Computer Help Desk ...

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September 29th, 2018 at 7:07:00 AM permalink
Pacomartin
Member since: Oct 24, 2012
Threads: 850
Posts: 10142
Quote: Evenbob
I had no idea, I thought that stuff was on my machine, not on theirs.

LOL

September 29th, 2018 at 10:46:01 AM permalink
Evenbob
Member since: Oct 24, 2012
Threads: 121
Posts: 15568
Quote: Pacomartin
LOL]


I didn't have Chrome in 2013 when
I did this last. You lost all your bookmarks
when you got a new computer, unless
you copied them.
If you take a risk, you may lose. If you never take a risk, you will always lose.
October 11th, 2018 at 12:37:38 PM permalink
Evenbob
Member since: Oct 24, 2012
Threads: 121
Posts: 15568
Sometimes it's too easy. Ordered an LG external
disc player on Tue, laptops have no built in optical
drives anymore, they take up too much room.

$25 on Amazon, 3500 reviews, got it today, it's
the size of a dvd case. Plugged it into the
laptop, downloaded a free dvd player app (VLC),
put in a disc and it worked immediately.

Hooray. Now we'll see how long it lasts.

If you take a risk, you may lose. If you never take a risk, you will always lose.
October 11th, 2018 at 3:07:08 PM permalink
Pacomartin
Member since: Oct 24, 2012
Threads: 850
Posts: 10142
Quote: Evenbob
laptops have no built in optical drives anymore, they take up too much room.


Some of the new ones have no hard drives either, they use too much battery power.


eMMC is short for "embedded Multi-Media Controller" and refers to a package consisting of both flash memory and a flash memory controller integrated on the same silicon die.
October 11th, 2018 at 3:35:18 PM permalink
Evenbob
Member since: Oct 24, 2012
Threads: 121
Posts: 15568
Quote: Pacomartin
Some of the new ones have no hard drives either, they use too much battery power.


What I'm experiencing now is what a guy
who was an adult in 1948 must have went
through in 1968. In 48 all you had were
small B/W TV screens, poor quality, not
much to watch. A scant 20 years later,
1968, there were 27" color TV's and every
show was in vivid color.

20 years ago, 1998, was primitive for computers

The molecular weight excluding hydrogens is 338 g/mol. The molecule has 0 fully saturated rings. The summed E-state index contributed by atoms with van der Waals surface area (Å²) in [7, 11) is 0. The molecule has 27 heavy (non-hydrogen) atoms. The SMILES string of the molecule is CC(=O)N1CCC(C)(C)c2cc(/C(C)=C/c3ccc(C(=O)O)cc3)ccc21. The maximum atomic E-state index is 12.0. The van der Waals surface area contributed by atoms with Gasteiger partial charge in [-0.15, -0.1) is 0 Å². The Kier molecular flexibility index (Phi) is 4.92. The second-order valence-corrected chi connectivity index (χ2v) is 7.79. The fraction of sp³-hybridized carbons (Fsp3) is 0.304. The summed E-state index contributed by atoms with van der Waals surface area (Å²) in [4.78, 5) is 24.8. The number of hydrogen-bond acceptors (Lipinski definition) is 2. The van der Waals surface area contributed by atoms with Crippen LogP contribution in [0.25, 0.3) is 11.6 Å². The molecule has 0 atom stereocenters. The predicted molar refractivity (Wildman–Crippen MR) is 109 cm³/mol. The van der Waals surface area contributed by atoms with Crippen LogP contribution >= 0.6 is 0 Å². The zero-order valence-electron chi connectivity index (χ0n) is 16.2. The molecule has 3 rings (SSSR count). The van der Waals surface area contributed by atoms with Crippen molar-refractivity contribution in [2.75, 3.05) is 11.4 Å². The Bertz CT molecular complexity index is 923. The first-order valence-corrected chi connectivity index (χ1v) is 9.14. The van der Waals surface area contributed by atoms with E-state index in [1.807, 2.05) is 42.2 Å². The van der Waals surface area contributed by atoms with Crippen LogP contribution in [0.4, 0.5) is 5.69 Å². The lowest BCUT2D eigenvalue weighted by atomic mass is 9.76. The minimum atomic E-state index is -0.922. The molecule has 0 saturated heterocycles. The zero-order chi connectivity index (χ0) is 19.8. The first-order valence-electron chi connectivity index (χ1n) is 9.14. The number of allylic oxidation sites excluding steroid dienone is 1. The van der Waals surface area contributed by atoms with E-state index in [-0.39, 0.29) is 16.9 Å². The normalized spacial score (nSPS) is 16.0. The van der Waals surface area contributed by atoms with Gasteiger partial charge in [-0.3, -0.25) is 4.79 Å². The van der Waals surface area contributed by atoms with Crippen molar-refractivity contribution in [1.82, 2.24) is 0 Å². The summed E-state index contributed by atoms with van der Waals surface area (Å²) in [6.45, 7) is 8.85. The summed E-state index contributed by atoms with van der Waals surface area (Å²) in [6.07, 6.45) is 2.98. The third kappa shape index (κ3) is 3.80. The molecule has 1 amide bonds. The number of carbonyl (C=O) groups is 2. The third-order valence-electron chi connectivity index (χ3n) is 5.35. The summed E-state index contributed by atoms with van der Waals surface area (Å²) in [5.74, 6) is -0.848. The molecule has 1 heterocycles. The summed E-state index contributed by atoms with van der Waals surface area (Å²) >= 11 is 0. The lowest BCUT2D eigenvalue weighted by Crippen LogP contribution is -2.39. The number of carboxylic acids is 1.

compared to now. What we can do now, stream
movies and have handheld computers we call
smartphones, we're unheard of in 98. Just like
big screen full color TV was in 1948.


If you take a risk, you may lose. If you never take a risk, you will always lose.
October 11th, 2018 at 6:17:08 PM permalink
Fleastiff
Member since: Oct 27, 2012
Threads: 54
Posts: 6398
Now the limiting factor seems to be power and power sources.

Many bitcoin miners install Adobe Flash updates but soak up power and CPU cycles.

Some locations have induction charging but coffee shops, hotels and restaurants don't always upgrade their power sources so charges can be slow and spotty.

People still seem to carry emergency usb power sources if their batter drain is often high.
October 12th, 2018 at 3:34:47 AM permalink
Pacomartin
Member since: Oct 24, 2012
Threads: 850
Posts: 10142
John Walson Sr. (19151993), from Mahanoy City, Pennsylvania (80 miles from Philadelphia), invented cable TV in the spring of 1948. He was trying to sell televisions and people were mesmerized by them, tiny as they were. But he used to put them in his truck and drive them up a nearby hill where they could get a signal.He figured out that if he put an antenna on the hill and ran a cable to his store, he could sell more televisions. On the way he ran branch cables to some nearby homes where he sold the signal for $2 a month. The signal was very spotty when it rained, so he tried coaxial cable which worked much better.
The acronym CATV meant community antenna television, and was modified to cable TV in the 1970s when HBO and TBS debuted.

Quote: Evenbob
In 48 all you had were small B/W TV screens, poor quality, not much to watch.


The Ed Sullivan Show was an American television variety show that ran on CBS from June 20, 1948.

Welcome Aboard featured Martin and Lewis on premier episode October 3, 1948

The first Ford Theatre on U.S. television appeared on October 17, 1948. It was an hour-long drama, broadcast live, as was most television of the era. This series used primarily Broadway actors.

Kraft Television Theatre was a prestige show for NBC, it launched the careers of more than a few actors, directors and playwrights, including future Emmy-winning and Academy Award-nominated actress Hope Lange. Actors on the series included James Dean, Janet De Gore, Colleen Dewhurst, Anne Francis, Lee Grant, Helen Hayes, Jack Lemmon, Grace Kelly, Jack Klugman, Cloris Leachman, Sam Levene, Patrick McVey, Michael Higgins, John Newland, Paul Newman, Leslie Nielsen, Anthony Perkins, Judson Pratt, Lee Remick, George C. Scott, Rod Steiger, Joan Tompkins (her first television role), and Joanne Woodward.
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